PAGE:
Consumer prices dipped unexpectedly in March, leaving inflation over the past year falling at the fastest clip in more than a half-century.
The recession is expected to keep a lid on inflation as widespread layoffs dampen wage pressures and weak demand keeps companies from raising prices.
The Labor Department said Wednesday that consumer prices edged down 0.1 percent last month as a drop in energy prices offset the biggest rise in tobacco prices in more than a decade. It was a better performance than the 0.1 percent rise in the Consumer Price Index that economists had expected.
Over the past 12 months, consumer prices have fallen 0.4 percent, the first 12-month decline since a similar drop for the year ending in August 1955.
Meanwhile, the Federal Reserve said Wednesday that production at the nation's factories, mines and utilities dropped a seasonally adjusted 1.5 percent in March, the fifth straight monthly decline. That matched February's drop and was worse than the 1 percent dip analysts expected.
Factories and mines are increasingly idle, as the total industrial capacity utilization rate fell to 69.3 percent from 70.3 percent, the lowest on records dating to 1967, the Fed said.
Core inflation, which excludes energy and food, rose 0.2 percent last month, matching the gains of the past three months. It was slightly higher than the 0.1 percent rise economists expected.
Over the past 12 months, core inflation has risen 1.8 percent. While some economists have expressed fears the recession could spawn a destabilizing period of falling prices, other analysts point to the rise in core inflation as evidence that deflation remains only a distant threat.
In fact, some economists worry that all of the moves the Federal Reserve has made to fight the recession and the worst financial crisis in 70 years could be sowing the seeds for inflation troubles down the road.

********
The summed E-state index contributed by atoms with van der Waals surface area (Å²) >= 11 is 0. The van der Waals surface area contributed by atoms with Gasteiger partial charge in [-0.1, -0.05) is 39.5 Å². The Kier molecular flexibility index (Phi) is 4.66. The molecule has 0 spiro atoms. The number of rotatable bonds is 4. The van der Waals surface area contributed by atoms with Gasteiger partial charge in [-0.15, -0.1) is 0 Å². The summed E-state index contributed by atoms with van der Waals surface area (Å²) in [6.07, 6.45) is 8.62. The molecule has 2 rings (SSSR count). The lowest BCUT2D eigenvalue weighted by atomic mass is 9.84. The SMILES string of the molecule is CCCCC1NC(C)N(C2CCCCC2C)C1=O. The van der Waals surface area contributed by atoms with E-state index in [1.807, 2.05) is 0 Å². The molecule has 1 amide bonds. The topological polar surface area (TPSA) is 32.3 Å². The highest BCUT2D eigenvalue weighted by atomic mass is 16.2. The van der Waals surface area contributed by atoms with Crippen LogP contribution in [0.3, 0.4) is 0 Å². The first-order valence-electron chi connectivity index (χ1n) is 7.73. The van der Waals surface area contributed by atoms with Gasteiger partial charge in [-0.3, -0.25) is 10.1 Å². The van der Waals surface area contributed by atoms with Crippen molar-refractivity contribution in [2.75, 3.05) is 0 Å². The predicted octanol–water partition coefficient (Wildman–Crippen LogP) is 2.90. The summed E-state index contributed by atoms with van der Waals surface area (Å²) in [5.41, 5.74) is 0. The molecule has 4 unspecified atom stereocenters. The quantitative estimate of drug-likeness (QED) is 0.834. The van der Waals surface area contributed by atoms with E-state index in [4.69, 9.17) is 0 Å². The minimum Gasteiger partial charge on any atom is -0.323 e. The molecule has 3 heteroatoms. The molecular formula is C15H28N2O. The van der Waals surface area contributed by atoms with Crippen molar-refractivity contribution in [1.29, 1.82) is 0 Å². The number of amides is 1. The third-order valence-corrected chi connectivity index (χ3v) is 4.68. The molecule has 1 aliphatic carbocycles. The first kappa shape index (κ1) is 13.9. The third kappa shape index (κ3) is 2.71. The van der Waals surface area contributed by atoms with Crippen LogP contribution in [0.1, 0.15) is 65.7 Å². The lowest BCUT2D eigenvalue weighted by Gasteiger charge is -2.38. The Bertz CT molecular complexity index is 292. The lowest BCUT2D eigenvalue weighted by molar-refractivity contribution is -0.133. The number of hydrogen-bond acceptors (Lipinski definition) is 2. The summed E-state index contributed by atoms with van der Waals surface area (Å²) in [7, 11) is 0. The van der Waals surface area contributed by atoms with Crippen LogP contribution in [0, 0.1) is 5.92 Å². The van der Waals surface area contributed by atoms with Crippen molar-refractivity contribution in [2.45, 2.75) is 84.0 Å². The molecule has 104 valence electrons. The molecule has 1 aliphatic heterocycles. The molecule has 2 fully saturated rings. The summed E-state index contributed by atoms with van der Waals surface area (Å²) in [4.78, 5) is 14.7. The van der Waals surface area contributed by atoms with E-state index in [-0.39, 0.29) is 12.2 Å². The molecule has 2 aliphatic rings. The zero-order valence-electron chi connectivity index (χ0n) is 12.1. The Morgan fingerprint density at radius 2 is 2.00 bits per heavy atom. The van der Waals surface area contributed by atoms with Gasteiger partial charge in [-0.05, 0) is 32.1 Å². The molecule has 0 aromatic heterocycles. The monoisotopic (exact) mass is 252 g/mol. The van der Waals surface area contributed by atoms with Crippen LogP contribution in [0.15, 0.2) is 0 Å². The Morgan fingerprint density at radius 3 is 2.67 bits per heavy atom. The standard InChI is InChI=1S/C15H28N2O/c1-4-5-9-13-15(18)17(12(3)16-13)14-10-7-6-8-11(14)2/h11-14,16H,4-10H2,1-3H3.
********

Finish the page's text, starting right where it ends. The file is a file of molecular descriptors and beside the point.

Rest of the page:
In a speech Tuesday, Federal Reserve Chairman Ben Bernanke repeated assurances that the central bank is always mindful of the threats of inflation and is prepared to remove the monetary stimulus it has provided once the economy shows signs of stabilizing.
For March, energy prices fell 3 percent, reversing a 3.3 percent jump in February. Gasoline prices fell 4 percent last month, home heating oil plunged 8.5 percent and natural gas slid 4.8 percent.
Food costs dropped 0.1 percent in March. Dairy products led the decline with a drop of 2.4 percent.
More than half of the increase in costs outside of food and energy came from an 11 percent rise in tobacco prices, the biggest one-month surge in that category since December 1988.
New car prices also rose in March by 0.6 percent, but airline fares declined 2.3 percent.
Clothing costs, which had jumped in February by the largest amount in nearly two decades, posted a 0.2 percent drop in March.
The nation has not had a prolonged bout of deflation since the Great Depression of the 1930s, although Japan suffered through a deflationary period during the 1990s after a real estate bubble burst there.
The 0.1 percent dip in consumer prices followed a report Tuesday that inflation at the wholesale level fell 1.2 percent last month, a decline also heavily influenced by a plunge in energy prices.
Only last summer, Fed officials worried that a surge in energy costs could spread to other areas and boost inflation to unacceptable levels. But after the financial crisis struck in the fall, the central bank switched signals and is aggressively fighting to keep the economy from falling into an even deeper recession.
Job cuts across the economy are expected to keep the lid on wage demands and overall inflation. The government last week reported that the unemployment rate shot up to 8.5 percent in March as businesses cut a net total of 663,000 jobs.
More layoffs were announced this week. UBS AG, Switzerland's largest bank, said it expects a first-quarter loss of about $1.75 billion and will cut 8,700 jobs worldwide by the end of next year. ArcelorMittal SA, the world's largest steel maker, said it will idle a plant in Indiana and lay off about 400 workers. Credit card company Discover Financial Services said it plans to cut 500 jobs next month, or 4 percent of its work force.